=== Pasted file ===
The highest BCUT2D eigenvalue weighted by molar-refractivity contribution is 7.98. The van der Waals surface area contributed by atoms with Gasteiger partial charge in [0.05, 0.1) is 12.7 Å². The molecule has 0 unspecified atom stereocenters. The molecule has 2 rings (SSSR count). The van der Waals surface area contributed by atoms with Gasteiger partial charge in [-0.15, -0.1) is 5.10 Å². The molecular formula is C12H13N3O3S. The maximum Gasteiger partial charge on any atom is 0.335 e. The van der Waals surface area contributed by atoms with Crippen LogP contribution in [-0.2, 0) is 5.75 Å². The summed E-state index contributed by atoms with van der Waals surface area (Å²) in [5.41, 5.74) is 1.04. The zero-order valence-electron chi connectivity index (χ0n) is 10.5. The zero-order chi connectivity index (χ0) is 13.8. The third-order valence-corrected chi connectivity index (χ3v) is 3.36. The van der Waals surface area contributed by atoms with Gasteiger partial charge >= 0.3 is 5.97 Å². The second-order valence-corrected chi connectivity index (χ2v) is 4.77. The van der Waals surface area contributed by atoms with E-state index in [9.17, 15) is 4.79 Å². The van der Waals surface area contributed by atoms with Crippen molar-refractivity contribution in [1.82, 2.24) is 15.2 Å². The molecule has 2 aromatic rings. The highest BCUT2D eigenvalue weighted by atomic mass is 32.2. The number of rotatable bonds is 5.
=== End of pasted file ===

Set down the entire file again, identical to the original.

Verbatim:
The highest BCUT2D eigenvalue weighted by molar-refractivity contribution is 7.98. The van der Waals surface area contributed by atoms with Gasteiger partial charge in [0.05, 0.1) is 12.7 Å². The molecule has 0 unspecified atom stereocenters. The molecule has 2 rings (SSSR count). The van der Waals surface area contributed by atoms with Gasteiger partial charge in [-0.15, -0.1) is 5.10 Å². The molecular formula is C12H13N3O3S. The maximum Gasteiger partial charge on any atom is 0.335 e. The van der Waals surface area contributed by atoms with Crippen LogP contribution in [-0.2, 0) is 5.75 Å². The summed E-state index contributed by atoms with van der Waals surface area (Å²) in [5.41, 5.74) is 1.04. The zero-order valence-electron chi connectivity index (χ0n) is 10.5. The zero-order chi connectivity index (χ0) is 13.8. The third-order valence-corrected chi connectivity index (χ3v) is 3.36. The van der Waals surface area contributed by atoms with Gasteiger partial charge >= 0.3 is 5.97 Å². The second-order valence-corrected chi connectivity index (χ2v) is 4.77. The van der Waals surface area contributed by atoms with E-state index in [9.17, 15) is 4.79 Å². The van der Waals surface area contributed by atoms with Crippen molar-refractivity contribution in [1.82, 2.24) is 15.2 Å². The molecule has 2 aromatic rings. The highest BCUT2D eigenvalue weighted by atomic mass is 32.2. The number of rotatable bonds is 5.